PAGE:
Artemisia

Most artemisias are valued for their silvery foliage, not their flowers. The silver foliage provides striking contrast to flowers and other foliage colors in the garden.

Growing

Artemisias grow best in full sun. The soil should be of low to average fertility and well drained. These plants dislike wet, humid conditions.

When artemisias begin to look straggly, cut them back hard to encourage new growth and to maintain a neater form. Divide them every year or two, when plant clumps appear to be thinning in the centers.

Tips

Use artemisias in mixed perennial borders. Their silvery gray foliage makes them good backdrop plants to use behind brightly colored flowers. They are also useful for filling in spaces between other plants. Smaller forms may be used to create knot gardens or used in containers.

Recommended varieties

A. x ‘Powis Castle’ is a mounding, shrubby plant with feathery, silvery gray foliage. Plants can quickly reach 4' in width and typically grow 24–36" tall. Prune to control size and to encourage new growth in the center of the plant.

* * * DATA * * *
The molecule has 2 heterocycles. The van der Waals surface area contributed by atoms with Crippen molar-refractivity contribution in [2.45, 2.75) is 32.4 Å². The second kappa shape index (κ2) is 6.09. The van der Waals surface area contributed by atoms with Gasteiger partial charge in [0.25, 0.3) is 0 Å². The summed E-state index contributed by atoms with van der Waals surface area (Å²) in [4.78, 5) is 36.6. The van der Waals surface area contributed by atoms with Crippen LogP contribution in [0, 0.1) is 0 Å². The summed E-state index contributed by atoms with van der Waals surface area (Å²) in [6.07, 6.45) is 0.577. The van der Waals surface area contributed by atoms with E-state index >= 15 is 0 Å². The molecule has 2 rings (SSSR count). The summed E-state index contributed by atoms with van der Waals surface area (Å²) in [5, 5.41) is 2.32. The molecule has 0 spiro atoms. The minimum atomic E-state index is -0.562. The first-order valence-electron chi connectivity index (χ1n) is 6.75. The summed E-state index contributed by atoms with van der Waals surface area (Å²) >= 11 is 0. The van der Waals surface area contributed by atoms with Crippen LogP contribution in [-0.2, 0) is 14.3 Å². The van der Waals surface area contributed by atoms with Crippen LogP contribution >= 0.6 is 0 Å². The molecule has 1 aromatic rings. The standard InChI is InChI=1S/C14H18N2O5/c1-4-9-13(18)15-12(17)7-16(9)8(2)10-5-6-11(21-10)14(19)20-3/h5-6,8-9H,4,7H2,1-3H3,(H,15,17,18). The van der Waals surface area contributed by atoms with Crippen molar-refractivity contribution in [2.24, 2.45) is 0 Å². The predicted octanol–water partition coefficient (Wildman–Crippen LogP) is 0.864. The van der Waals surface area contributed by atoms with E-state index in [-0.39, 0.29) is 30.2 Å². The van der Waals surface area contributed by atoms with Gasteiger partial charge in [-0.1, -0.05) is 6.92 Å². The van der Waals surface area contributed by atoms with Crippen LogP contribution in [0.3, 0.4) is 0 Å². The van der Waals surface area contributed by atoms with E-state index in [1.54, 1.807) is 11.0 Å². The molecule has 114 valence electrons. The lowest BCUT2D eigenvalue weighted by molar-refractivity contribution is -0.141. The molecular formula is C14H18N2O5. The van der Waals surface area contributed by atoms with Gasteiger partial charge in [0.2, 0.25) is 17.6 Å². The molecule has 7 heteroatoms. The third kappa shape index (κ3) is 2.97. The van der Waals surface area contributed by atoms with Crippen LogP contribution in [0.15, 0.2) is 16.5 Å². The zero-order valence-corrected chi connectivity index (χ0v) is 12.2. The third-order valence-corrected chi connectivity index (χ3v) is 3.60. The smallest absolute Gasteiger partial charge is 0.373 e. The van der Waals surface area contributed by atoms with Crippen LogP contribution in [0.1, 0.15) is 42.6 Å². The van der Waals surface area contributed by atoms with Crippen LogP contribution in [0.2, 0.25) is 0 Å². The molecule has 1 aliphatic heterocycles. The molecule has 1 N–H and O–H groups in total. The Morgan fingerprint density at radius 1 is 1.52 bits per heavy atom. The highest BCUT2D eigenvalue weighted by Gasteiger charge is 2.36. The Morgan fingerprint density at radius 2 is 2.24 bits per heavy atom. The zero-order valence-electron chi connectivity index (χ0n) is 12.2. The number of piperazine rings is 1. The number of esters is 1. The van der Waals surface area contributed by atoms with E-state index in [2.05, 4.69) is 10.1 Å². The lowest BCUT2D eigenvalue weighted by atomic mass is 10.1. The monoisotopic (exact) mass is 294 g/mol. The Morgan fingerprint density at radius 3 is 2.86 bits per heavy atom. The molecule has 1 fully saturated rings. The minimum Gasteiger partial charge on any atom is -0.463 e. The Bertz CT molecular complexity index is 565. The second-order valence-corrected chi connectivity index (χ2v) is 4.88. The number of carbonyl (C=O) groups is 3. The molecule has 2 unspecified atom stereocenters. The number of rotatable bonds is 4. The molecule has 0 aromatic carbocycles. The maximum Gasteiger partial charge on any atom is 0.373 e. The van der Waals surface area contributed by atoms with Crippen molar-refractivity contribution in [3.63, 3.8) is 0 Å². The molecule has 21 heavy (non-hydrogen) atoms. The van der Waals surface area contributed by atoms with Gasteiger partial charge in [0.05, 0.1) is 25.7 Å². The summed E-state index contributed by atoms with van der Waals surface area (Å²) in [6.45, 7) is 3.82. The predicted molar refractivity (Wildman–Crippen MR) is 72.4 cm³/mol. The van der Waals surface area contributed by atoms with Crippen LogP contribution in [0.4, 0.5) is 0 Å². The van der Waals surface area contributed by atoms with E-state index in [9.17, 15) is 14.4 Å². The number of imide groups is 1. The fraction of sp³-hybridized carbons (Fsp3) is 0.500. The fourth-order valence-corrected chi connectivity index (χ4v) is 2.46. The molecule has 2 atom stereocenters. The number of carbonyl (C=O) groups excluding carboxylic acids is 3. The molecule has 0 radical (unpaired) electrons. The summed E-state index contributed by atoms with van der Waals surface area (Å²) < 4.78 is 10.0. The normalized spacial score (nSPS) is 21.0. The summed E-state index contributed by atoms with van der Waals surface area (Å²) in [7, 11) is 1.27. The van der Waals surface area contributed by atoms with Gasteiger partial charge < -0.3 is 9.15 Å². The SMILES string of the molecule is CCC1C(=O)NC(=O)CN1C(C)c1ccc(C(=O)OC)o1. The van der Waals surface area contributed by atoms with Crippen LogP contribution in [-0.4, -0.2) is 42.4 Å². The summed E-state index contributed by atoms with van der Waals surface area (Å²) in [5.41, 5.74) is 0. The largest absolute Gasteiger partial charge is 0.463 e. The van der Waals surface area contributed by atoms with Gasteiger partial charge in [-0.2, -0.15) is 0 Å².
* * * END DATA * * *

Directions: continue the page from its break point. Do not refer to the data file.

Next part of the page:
A. schmidtiana ‘Silver Mound’ is a compact grower, reaching 10–14" tall and 16–18" wide. It has bright silver, feathery foliage and makes a great edging or container plant.

A. stelleriana has deeply lobed, silvery leaves covered in felt-like hairs. The species can grow 12–18" tall and wide. Some cultivars such as Silver Cascade® act like trailing plants, growing only 6–8" tall and 12–14" wide.

Also called: wormwood, sage

Features: silvery gray, feathery or deeply lobed foliage

Height: 12–36"

Spread: 6"–4'

Hardiness: zones 3–8

Note: Some artemisias can spread and become invasive in the garden.

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